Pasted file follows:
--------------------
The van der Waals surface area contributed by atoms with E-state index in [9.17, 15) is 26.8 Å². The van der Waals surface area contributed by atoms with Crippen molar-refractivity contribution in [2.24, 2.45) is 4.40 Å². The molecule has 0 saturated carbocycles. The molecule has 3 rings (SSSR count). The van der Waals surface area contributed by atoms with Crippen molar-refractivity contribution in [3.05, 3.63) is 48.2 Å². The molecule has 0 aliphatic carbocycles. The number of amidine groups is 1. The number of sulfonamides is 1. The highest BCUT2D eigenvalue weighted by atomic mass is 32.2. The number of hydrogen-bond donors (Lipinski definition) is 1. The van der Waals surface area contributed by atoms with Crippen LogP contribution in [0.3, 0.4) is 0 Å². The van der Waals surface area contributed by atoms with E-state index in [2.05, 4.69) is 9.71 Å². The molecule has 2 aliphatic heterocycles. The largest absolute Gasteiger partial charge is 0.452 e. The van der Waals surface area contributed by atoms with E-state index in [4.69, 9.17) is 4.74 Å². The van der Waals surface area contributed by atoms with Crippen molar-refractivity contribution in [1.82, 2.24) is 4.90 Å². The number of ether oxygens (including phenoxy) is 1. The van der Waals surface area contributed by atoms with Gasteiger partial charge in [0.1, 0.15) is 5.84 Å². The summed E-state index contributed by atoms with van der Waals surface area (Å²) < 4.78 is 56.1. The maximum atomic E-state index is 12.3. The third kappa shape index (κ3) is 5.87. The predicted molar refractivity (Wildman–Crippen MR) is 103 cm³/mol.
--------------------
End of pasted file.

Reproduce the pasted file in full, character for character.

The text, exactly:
The van der Waals surface area contributed by atoms with E-state index in [9.17, 15) is 26.8 Å². The van der Waals surface area contributed by atoms with Crippen molar-refractivity contribution in [2.24, 2.45) is 4.40 Å². The molecule has 0 saturated carbocycles. The molecule has 3 rings (SSSR count). The van der Waals surface area contributed by atoms with Crippen molar-refractivity contribution in [3.05, 3.63) is 48.2 Å². The molecule has 0 aliphatic carbocycles. The number of amidine groups is 1. The number of sulfonamides is 1. The highest BCUT2D eigenvalue weighted by atomic mass is 32.2. The number of hydrogen-bond donors (Lipinski definition) is 1. The van der Waals surface area contributed by atoms with Crippen LogP contribution in [0.3, 0.4) is 0 Å². The van der Waals surface area contributed by atoms with E-state index in [2.05, 4.69) is 9.71 Å². The molecule has 2 aliphatic heterocycles. The largest absolute Gasteiger partial charge is 0.452 e. The van der Waals surface area contributed by atoms with E-state index in [4.69, 9.17) is 4.74 Å². The van der Waals surface area contributed by atoms with Crippen molar-refractivity contribution in [1.82, 2.24) is 4.90 Å². The number of ether oxygens (including phenoxy) is 1. The van der Waals surface area contributed by atoms with Gasteiger partial charge in [0.1, 0.15) is 5.84 Å². The summed E-state index contributed by atoms with van der Waals surface area (Å²) < 4.78 is 56.1. The maximum atomic E-state index is 12.3. The third kappa shape index (κ3) is 5.87. The predicted molar refractivity (Wildman–Crippen MR) is 103 cm³/mol.